Sleep alteration is a primary symptom of depression. Those with very poor sleep have a much higher chance of developing depression. When sleep is poor, cells produce many signals and cytokines that cause inflammation and this further stimulates depression. Blocking cytokines helped sleep in some case.
The more sleep and pain, the more inflammation and depression causing more of the same vicious cycle increasing all four. Poor eating and fatigue further exacerbates all of these symptoms.
Diet with Inflammation and Depression
There is increasing evidence that metabolic syndrome caused by excessive fatty and refined sugar diets cause liver disease and inflammation. Mediterranean diet reduced inflammatory markers in these patients. In a six-year study of depressed elderly patients, inflammation did not increase with Mediterranean diet but did increase for those without the diet.
Fasting or food restriction can decrease both depression and inflammation. Even without weight change, fasting lowers inflammation markers. But, this research is confounded by the fact that less eating goes along with depression and can reduce inflammation.
Depressed patients have decreased omega-3 fatty acids. EPA is more anti-inflammatory than DHA. Low omega-3 is correlated with increased inflammatory markers. EPA reduced the amount of depression in those treated with interferon. Those with pre existing depression and inflammation often respond better. Omega protects best for those who had an inflammation challenge.
Exercise has been helpful to decrease some depression and produces decreased inflammatory markers. Those with pre existing inflammation benefited the most in decreasing depression. Exercise didn’t decrease inflammation in those who didn’t have significant inflammation before the study.
There is a reciprocal relationship between obesity and depression, both increasing the other. While some depressed people stop eating, many increase eating and develop the metabolic syndrome. Obesity induces chronic inflammation with high markers. Fat tissue increases cytokines that produce cortisol that increases more fatty tissue. Fat increases the response to stress with more inflammation. Stress, depression, and obesity cause more inflammation and stronger inflammation reaction, which causes more depression. The greater the amount of inflammation present, the greater the future inflammatory response will be.
Stress, Depression and Inflammation
Not only childhood stress causes depression, but other life stresses can as well. Depressed people respond worse to stress, and have more stressors. The depression interferes with their social life causing more isolation, stress and trauma.
In mice, experimental stress increased inflammation markers. Stressed mice had greater inflammation response to microbe endotoxin. High fat meals caused intestinal leaking, increased endotoxin and increased reactivity. The same response to endotoxin occurs with social stress. The worst reactions occur with both endotoxin and stress. Social stress increased gut leaking from fatty meals and produced much more inflammation and markers. The greater the social stress the greater the inflammation response to endotoxin.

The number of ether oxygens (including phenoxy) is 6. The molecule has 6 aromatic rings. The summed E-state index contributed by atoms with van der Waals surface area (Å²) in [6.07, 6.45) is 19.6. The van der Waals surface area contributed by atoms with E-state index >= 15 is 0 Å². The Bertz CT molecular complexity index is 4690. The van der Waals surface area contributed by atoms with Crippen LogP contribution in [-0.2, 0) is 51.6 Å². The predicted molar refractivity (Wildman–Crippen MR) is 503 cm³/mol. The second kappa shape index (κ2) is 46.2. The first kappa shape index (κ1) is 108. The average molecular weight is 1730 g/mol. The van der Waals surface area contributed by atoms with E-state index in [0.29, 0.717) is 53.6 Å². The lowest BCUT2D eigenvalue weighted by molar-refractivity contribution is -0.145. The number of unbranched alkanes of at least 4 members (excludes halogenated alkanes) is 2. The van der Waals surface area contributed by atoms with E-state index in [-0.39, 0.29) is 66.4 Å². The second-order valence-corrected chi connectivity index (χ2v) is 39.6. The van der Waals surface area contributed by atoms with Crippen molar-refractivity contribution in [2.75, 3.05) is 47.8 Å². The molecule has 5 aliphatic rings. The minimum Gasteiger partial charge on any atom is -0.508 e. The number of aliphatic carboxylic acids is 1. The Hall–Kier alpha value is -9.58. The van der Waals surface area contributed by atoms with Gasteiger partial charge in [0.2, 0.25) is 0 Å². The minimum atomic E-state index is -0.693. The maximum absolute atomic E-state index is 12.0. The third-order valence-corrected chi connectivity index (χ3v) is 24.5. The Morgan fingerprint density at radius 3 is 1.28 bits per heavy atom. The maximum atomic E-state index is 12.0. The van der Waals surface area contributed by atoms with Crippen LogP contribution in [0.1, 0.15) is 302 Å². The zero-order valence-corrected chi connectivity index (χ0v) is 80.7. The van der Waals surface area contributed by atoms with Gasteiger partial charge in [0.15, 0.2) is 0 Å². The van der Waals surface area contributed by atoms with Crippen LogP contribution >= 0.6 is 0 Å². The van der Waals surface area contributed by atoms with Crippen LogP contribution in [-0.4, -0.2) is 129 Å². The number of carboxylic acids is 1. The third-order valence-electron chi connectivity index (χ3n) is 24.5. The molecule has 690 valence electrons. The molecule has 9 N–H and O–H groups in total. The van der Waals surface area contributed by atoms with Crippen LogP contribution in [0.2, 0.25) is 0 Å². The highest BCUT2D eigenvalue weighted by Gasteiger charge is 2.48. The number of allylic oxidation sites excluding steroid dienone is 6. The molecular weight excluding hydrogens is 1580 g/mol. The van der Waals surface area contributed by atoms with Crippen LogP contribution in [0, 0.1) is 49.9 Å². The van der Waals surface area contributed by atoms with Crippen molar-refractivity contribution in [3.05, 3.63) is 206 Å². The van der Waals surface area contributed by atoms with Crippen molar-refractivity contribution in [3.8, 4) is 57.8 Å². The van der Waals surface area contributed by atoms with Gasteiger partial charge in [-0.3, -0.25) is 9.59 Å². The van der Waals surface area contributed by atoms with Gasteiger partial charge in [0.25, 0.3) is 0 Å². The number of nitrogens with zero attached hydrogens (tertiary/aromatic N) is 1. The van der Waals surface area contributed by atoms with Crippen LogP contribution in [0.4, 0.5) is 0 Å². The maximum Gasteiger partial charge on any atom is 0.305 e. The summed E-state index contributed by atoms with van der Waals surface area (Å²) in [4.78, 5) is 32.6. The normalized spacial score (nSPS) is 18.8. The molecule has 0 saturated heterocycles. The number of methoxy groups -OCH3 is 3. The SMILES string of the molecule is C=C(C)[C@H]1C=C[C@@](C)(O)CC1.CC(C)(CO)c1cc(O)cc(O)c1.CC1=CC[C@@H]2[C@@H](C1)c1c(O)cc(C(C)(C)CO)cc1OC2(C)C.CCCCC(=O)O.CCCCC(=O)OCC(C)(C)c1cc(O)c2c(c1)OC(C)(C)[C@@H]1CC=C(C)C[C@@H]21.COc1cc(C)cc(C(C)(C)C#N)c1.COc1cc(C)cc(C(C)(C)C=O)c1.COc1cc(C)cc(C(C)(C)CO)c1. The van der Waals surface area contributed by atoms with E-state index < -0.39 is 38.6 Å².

Increased cytokines alter behavior related to social stressors. Those with the most reactivity had the most depression. If the cytokine was blocked with a medication, the psychological reactivity was less. Differences of inflammation markers in individuals predict how they will respond to social and psychological stress.
During depression, stress and microbes both cause greater inflammation response. With continued stress, the exaggerated responses continue. The greater the inflammatory response, the more negative are the psychological and physical responses.
Current research includes use of anti inflammatory medications for depression (celecoxib). Treatment of depression which lowers inflammation works in those depressed people who, also, have substantial inflammation and pain.
One strange finding is that placebos worked better than anti inflammatory drugs and omegas for those depressed patients without inflammation (could anti inflammatory medications work opposite in these patients?). There are probably many subtypes of those with inflammation and those without. EPA worked better than placebo with patients who had higher inflammation markers. But, worked best when all of the markers were higher.
Both cognitive behavior therapy and meditation practices have been shown to decrease inflammatory markers. Treatment of pain and sleep helps decrease inflammation and depression. CBT helps sleep and can reduce inflammation and pain.
Very recent research shows correlations with inflammation and other mental illnesses as well. Other mental illnesses have increased inflammation markers but in different patterns—schizophrenia, bipolar and depression. Genetic studies show some overlap of these three different illnesses. When acute, patients have increased IL-6 and IL-2. In major depression and schizophrenia the cytokines increase acutely, decrease with treatment and then later rise again. These two illnesses, also, had increases of SIL-2R and IL-1. IL-6 was most increased for all three and is related to acute and chronic inflammation.
Reciprocal Relationship of Inflammation and Depression
It is not possible to separate the brain and the immune systems. They work together constantly for both psychological, emotional and physical factors. About a third to half of depressed patients have high correlation with inflammation and pain.
Being a community of intelligent cellular communities, with coordinated activity of immune cells, microbes and brain cells, it becomes increasingly difficult to understand how this can all be directed or affected.
Mental events stimulate activity in all of these different cells at the same time–immune cells, brain cells, bodily organ cells and microbes. How can this be explained? Isn’t it reasonable to consider mind as an innate aspect of all of these cells.